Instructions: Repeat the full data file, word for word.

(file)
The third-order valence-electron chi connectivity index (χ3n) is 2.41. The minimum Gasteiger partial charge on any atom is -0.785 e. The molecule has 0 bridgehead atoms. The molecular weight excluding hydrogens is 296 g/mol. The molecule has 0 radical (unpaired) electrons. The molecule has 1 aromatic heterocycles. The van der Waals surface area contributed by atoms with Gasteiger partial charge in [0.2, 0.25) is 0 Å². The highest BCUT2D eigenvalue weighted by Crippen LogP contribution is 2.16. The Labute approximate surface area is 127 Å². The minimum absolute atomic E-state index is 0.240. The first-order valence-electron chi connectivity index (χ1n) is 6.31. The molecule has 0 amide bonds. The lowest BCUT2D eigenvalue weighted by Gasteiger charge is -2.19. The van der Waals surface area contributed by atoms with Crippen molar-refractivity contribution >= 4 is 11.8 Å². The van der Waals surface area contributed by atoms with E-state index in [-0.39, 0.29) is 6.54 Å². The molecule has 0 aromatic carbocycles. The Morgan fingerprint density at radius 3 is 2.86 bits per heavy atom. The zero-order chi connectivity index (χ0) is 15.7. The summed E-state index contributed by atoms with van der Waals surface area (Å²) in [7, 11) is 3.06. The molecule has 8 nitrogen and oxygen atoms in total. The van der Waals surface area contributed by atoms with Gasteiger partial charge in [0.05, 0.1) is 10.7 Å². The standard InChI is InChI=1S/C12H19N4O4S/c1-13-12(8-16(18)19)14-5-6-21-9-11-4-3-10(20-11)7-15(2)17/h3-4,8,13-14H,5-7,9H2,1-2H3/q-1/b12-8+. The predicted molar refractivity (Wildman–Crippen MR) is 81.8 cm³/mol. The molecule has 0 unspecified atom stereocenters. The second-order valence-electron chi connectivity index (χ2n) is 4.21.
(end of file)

The third-order valence-electron chi connectivity index (χ3n) is 2.41. The minimum Gasteiger partial charge on any atom is -0.785 e. The molecule has 0 bridgehead atoms. The molecular weight excluding hydrogens is 296 g/mol. The molecule has 0 radical (unpaired) electrons. The molecule has 1 aromatic heterocycles. The van der Waals surface area contributed by atoms with Gasteiger partial charge in [0.2, 0.25) is 0 Å². The highest BCUT2D eigenvalue weighted by Crippen LogP contribution is 2.16. The Labute approximate surface area is 127 Å². The minimum absolute atomic E-state index is 0.240. The first-order valence-electron chi connectivity index (χ1n) is 6.31. The molecule has 0 amide bonds. The lowest BCUT2D eigenvalue weighted by Gasteiger charge is -2.19. The van der Waals surface area contributed by atoms with Crippen molar-refractivity contribution >= 4 is 11.8 Å². The van der Waals surface area contributed by atoms with E-state index in [-0.39, 0.29) is 6.54 Å². The molecule has 0 aromatic carbocycles. The Morgan fingerprint density at radius 3 is 2.86 bits per heavy atom. The zero-order chi connectivity index (χ0) is 15.7. The summed E-state index contributed by atoms with van der Waals surface area (Å²) in [7, 11) is 3.06. The molecule has 8 nitrogen and oxygen atoms in total. The van der Waals surface area contributed by atoms with Gasteiger partial charge in [0.05, 0.1) is 10.7 Å². The standard InChI is InChI=1S/C12H19N4O4S/c1-13-12(8-16(18)19)14-5-6-21-9-11-4-3-10(20-11)7-15(2)17/h3-4,8,13-14H,5-7,9H2,1-2H3/q-1/b12-8+. The predicted molar refractivity (Wildman–Crippen MR) is 81.8 cm³/mol. The molecule has 0 unspecified atom stereocenters. The second-order valence-electron chi connectivity index (χ2n) is 4.21.